The use of private security guards in Victoria's hotel quarantine program may have contributed to COVID-19 outbreaks, an inquiry has heard.
About 99 per cent of the state's second wave of infections can be traced back to outbreaks at the Rydges on Swanston and Stamford Plaza hotels in May and June.
Department of Health and Human Services staff tasked with investigating the outbreaks found contact tracing was hampered by the nature of the security guards' work, as well as their living arrangements.
"With the benefit of hindsight, it is apparent that the use of private security guards may have contributed to the outbreaks," DHHS senior medical adviser Clare Looker said in a statement, shown to Victoria's hotel quarantine inquiry on Tuesday.
Dr Looker said many guards worked multiple jobs and lived in "crowded, dense accommodation".
"The workforce was also largely casual and so many had and were required to have more than one job to sustain themselves and/or their families," Dr Looker wrote.
"They were also a young, fit and socially active cohort and tended not to seek testing even if symptomatic until it was required on day 11 of their quarantine period."
By then, some had already passed the virus onto other household members, she wrote.
Dr Looker also found hand hygiene and the use of personal protective equipment by the guards at the hotels was "below the appropriate standard".
There was also language barriers and, at times, "a distrust or caution of government services".
"It was challenging to obtain accurate information," Dr Looker said.
Dr Simon Crouch, also a senior medical adviser to the health department, said a security guard working at the Stamford Plaza did not tell contact tracers he worked at the hotel, while guards at the Rydges lied about their living arrangements.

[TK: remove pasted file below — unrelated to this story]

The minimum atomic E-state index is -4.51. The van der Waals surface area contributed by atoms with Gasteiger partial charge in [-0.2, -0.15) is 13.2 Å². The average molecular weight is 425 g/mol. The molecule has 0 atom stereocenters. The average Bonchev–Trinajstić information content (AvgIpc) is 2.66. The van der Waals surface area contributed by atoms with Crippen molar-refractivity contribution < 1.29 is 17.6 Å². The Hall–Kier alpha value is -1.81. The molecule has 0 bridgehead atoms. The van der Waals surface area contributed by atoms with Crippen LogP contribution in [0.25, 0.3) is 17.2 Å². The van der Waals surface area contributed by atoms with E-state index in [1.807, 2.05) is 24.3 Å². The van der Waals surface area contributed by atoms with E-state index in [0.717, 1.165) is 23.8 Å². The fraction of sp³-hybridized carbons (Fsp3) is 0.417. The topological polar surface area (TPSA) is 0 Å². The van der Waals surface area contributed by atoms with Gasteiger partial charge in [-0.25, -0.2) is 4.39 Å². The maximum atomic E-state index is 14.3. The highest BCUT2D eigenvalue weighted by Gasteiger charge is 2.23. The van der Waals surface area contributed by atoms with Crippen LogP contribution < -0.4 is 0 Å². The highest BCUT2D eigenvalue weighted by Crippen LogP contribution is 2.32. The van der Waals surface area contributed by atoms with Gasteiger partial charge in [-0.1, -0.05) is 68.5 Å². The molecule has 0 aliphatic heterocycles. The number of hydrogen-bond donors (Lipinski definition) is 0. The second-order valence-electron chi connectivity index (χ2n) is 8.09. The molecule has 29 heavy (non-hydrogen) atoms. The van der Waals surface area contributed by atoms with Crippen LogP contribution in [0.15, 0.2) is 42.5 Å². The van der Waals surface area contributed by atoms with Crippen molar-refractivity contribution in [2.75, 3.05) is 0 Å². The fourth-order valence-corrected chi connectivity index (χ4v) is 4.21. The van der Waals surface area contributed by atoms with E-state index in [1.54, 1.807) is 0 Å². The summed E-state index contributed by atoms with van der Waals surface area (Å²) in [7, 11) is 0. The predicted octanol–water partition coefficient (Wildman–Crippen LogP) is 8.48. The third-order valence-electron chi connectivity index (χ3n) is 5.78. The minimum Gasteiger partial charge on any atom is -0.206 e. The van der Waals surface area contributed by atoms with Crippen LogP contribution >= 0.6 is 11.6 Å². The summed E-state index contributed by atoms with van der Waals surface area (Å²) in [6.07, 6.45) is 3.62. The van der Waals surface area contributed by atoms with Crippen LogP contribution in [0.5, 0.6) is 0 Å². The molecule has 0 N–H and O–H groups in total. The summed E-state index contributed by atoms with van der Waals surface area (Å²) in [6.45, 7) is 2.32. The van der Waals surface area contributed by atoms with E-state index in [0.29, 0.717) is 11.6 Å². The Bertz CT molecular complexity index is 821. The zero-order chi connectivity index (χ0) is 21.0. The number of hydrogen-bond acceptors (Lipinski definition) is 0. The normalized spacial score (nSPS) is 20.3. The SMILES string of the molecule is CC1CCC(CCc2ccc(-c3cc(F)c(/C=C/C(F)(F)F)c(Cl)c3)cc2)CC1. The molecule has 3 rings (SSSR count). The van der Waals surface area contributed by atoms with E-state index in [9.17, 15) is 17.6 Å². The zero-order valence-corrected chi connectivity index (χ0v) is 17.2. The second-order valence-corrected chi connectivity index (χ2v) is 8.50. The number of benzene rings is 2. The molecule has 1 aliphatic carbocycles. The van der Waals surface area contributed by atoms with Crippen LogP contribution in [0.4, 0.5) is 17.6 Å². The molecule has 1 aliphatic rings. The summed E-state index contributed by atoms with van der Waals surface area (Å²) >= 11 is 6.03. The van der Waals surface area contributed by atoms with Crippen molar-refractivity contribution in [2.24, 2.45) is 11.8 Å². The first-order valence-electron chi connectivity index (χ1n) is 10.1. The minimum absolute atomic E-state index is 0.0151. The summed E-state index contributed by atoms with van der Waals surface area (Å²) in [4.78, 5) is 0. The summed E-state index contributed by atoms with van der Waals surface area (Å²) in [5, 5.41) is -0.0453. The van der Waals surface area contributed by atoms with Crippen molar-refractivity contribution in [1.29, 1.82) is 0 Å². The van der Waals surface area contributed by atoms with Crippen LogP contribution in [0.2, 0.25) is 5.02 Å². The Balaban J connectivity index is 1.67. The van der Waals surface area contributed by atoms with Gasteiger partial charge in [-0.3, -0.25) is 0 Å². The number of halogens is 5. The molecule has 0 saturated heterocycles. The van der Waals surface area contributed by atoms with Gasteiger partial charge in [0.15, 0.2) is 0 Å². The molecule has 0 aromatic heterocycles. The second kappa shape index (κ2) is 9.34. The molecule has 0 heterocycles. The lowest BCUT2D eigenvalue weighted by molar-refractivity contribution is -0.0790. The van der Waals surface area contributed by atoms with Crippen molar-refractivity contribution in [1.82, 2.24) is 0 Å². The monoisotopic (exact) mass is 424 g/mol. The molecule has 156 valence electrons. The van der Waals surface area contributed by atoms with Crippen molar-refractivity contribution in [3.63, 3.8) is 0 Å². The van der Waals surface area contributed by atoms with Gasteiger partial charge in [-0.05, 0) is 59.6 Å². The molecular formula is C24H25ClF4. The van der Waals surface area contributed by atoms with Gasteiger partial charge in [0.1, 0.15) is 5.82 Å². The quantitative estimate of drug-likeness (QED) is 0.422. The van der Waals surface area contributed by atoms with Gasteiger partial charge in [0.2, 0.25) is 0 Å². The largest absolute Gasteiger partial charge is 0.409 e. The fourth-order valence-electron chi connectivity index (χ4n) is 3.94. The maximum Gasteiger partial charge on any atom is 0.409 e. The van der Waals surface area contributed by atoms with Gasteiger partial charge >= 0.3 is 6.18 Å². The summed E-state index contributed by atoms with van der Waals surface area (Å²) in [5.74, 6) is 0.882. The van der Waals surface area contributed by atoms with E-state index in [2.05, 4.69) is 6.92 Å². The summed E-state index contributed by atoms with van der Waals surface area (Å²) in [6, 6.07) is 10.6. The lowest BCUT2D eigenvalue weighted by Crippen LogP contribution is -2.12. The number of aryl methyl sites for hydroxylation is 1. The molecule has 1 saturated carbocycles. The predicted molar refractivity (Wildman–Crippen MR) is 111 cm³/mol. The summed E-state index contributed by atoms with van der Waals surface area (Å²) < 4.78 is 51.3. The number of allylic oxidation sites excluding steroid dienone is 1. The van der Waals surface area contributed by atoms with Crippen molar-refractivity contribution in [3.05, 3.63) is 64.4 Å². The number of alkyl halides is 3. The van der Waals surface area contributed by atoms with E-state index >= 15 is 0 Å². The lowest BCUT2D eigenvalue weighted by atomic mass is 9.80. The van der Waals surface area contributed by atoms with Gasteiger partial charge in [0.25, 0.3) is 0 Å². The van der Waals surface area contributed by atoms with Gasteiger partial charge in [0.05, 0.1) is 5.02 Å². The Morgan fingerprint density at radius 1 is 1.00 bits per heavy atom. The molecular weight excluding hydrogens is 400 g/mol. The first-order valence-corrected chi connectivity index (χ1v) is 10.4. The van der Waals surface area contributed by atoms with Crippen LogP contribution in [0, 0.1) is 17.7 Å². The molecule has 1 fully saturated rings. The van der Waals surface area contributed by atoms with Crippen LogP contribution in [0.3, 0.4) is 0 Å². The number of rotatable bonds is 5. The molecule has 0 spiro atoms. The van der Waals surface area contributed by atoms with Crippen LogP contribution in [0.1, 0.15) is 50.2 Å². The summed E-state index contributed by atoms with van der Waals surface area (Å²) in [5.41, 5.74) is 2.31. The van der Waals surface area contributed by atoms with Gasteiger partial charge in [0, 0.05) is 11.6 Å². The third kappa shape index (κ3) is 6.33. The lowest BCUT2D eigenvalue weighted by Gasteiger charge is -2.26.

"In one case, the case did not disclose having a housemate. In another, the case said he lived alone in a granny flat when in fact they shared a room with someone else," he said in a statement to the inquiry.
"I understand why the cases may have not been forthcoming, but it remained a challenge and undermined our control efforts."
A hotel worker, six security guards and a nurse contracted the virus at the Rydges from a family of four returned travellers staying at the hotel in mid-May.
Genomic testing has revealed about nine in 10 of the state's second wave cases are linked to the outbreak.
It remains unclear whether the staff contracted the virus through face-to-face contact with the family or through contaminated objects, known as fomite transmission.
Dr Crouch said fomite transmission may have played a "larger role" than he initially thought.
"There is a high likelihood of fomite spread from poor cleaning products being utilised, poor PPE used by security staff, and a lack of education surrounding cleaning practice," the DHHS final outbreak management report reads.
The inquiry heard the DHHS ordered a deep clean of the hotel's common areas as soon as it was notified the first staff member had tested positive on May 26, but it was not done properly.
Staff weren't ordered into quarantine until May 30.
Dr Crouch admitted with the information he knew about the virus now, it would have made sense to quarantine staff earlier.
All workers at the Stamford Plaza were ordered to isolate on June 17, after a staff member tested positive.
"We learned from the experience of the Rydges Hotel and what we understood about the spread by acting much more quickly and decisively in the case of the Stamford outbreak," another DHHS senior medical adviser, Dr Sarah McGuiness, told the inquiry.
A total of 26 staff contracted the virus but only nine per cent of second wave cases can be linked to the hotel.
The inquiry, headed by retired Judge Jennifer Coate, continues on Thursday.